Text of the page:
The bottom line is, the more we buy and throw away stuff, the more energy it takes to make new stuff, and the faster climate change accelerates. The best solution to reduce greenhouse gases caused by waste is to reduce our use of unnecessary products and reduce our waste as much as possible. This addresses the entire system of our stuff and can substantially reduce climate emissions by changing what and how much we buy, what resources went into making it, how long it’s designed to last, how much gets reused, recycled or composted, and what we throw away.
Waste and Environmental Justice
Regardless of how our waste is disposed, it ends up being an environmental justice issue. Recycling facilities, waste transfer stations, incinerators, and landfills are all largely placed in the developing world or in America’s fenceline communities. A fenceline community is a neighborhood that is immediately adjacent to a company and is directly affected by their noise, pollution and operations. These communities tend to be made up of people of color and those with less income who do not have the resources to fight back against a large corporation or industry. These waste management facilities cause widespread pollution and health issues such as asthma and heart disease. For example, New York City residents and visitors produce over 20,000 tons of solid waste every single day, according to the New York City Environmental Justice Alliance, About 75 percent of that solid waste is processed in just a handful of communities: specifically in Southeast Queens, South Bronx, and North Brooklyn. The population in these areas is primarily African-American and Latino and the resulting concentration of waste transfer stations and Materials Recovery Facilities (MRFs) have been making people in those neighborhoods sick (greenamerica.org).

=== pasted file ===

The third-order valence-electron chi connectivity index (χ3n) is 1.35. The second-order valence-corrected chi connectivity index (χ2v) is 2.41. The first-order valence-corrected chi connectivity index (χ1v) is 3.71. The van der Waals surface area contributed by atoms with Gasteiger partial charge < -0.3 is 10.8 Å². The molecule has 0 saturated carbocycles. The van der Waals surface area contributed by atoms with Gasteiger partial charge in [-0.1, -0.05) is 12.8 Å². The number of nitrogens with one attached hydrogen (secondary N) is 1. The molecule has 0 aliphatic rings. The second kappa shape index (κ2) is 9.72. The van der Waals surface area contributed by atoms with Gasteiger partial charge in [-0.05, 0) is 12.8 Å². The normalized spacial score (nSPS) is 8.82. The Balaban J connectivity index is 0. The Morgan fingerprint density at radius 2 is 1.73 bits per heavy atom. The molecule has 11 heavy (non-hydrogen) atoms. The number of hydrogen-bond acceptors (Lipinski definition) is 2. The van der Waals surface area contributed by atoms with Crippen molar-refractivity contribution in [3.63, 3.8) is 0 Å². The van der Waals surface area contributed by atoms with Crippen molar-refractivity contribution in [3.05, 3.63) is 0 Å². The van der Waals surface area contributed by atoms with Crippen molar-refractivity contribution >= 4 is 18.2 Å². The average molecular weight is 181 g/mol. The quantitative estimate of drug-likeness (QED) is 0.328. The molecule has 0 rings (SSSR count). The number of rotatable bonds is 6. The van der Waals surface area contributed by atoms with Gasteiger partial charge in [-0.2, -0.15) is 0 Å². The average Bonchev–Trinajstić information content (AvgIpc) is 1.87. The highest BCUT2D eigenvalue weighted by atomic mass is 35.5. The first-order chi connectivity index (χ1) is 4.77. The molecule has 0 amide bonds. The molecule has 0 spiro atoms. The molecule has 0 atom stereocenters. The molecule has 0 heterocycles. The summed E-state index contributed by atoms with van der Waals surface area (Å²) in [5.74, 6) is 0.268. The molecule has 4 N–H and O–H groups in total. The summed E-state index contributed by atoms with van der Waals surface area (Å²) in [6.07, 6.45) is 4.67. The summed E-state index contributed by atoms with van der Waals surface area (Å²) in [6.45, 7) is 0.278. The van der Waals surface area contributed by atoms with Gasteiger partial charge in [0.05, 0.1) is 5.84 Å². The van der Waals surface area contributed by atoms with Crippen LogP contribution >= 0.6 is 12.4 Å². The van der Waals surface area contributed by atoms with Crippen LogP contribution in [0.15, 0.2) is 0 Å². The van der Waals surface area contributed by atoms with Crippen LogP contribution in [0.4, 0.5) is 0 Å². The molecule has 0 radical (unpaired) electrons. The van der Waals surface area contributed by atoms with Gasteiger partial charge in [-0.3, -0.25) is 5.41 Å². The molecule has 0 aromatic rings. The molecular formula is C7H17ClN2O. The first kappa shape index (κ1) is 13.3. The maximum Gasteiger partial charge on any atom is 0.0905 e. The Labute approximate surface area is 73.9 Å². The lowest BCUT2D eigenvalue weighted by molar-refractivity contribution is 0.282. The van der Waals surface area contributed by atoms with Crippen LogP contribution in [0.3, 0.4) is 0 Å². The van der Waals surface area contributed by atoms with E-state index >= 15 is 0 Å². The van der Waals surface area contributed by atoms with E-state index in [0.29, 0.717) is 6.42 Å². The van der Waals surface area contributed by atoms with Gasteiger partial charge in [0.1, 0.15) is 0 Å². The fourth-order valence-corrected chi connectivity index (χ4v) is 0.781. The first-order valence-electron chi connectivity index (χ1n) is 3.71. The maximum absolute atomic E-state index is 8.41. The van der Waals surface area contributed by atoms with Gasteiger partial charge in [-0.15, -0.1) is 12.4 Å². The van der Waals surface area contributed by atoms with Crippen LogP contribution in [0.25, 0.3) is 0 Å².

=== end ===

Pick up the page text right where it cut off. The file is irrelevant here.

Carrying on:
There are many things we can do to act on this today! We can avoid single-use disposable products, purchase fewer goods, reuse what we have rather than trash and buy new, and dispose of materials properly to protect the health of people and the environment!
Waste Project ideas and Solutions
Campaign Types Key – 🔊 🏢 📅 👍
In a future Phase, you’ll learn about the different types of campaigns you can use to implement your solution. Each project below aligns with one or more of these Campaign Types so we’ve marked them out using these symbols:
- 🔊 – Public Education & Action Campaign
- 🏢 – Institutional Change Campaign
- 📅 – Event Promotion Campaign
- 👍 – Program Adoption & Participation
Solution: Reduce Single-Use Plastics (Promote Reusable Items)
- 🔊 – Educate and Inspire the public to reduce their use of single-use plastics (bags, water bottles, utensils, take out containers, face masks) and use reusable options instead
- 🏢 – Advocate to businesses, campuses or restaurants to switch from plastic single-use food service items to sustainable, biodegradable options
- 🏢 – Advocate to corporations to reduce packaging or switch to more sustainable packaging options
- 🏢 – Lobby your local or state government to enact or strengthen bans on commonly used single-use items
- 🏢 – Fundraise for and advocate to a school or city to install water bottle filling stations to reduce single-use bottle use
Solution: Reduce Litter
- 🔊 – Educate the public on the harms of litter to the environment and inspire them to pick up litter when they see it on the ground
- 📅 – Host a socially distanced littler pick up or Instagram litter challenge
Solution: Reduce Clothing/Textile Waste
- 🔊 – Educate the public about the harms of fast fashion and textile waste and encourage responsible purchasing and use of clothing swaps and second-hand clothing apps
- 📅 – Host a used-clothing or shoe drive
- 🔊 – Educate the public about the harm to the environment from clothing microfibers and promote the purchasing of natural fiber clothing and use of items that trap microfibers in the wash
Solution: Reduce Electronic Waste
- 📅 – Host an E-Waste drive
Solution: Promote Reusing and Upcycling Items
- 🔊 – Educate and inspire the public to donate used goods, trade with neighbors and buy second-hand items when possible
Check out the below videos and links to help you learn even more about this topic!
The Climate Cost of Fashion
I Want You To Stop Recycling
Wasteland: Why Recycling Isn’t The Answer To Our Trash Problem
Articles for More Info
Organizations that Can Help You Build Your Project
Environmental Justice and Waste
Dirty Recycling Systems are Trashing Communities of Color
Environmental Justice – opposing a toxic Waste Landfill
How Uniontown, Alabama, Became Victim of Environmental Injustice
The Story of Plastic: How Plastic Production Pollutes Small Towns
Next Step: Pick Your Climate Solution Topic
Are you sold on Waste for your project? Fantastic! Head back to Phase 1 to fill out the form titled “Phase 1.1 – Pick a Climate Solutions Topic to Focus On”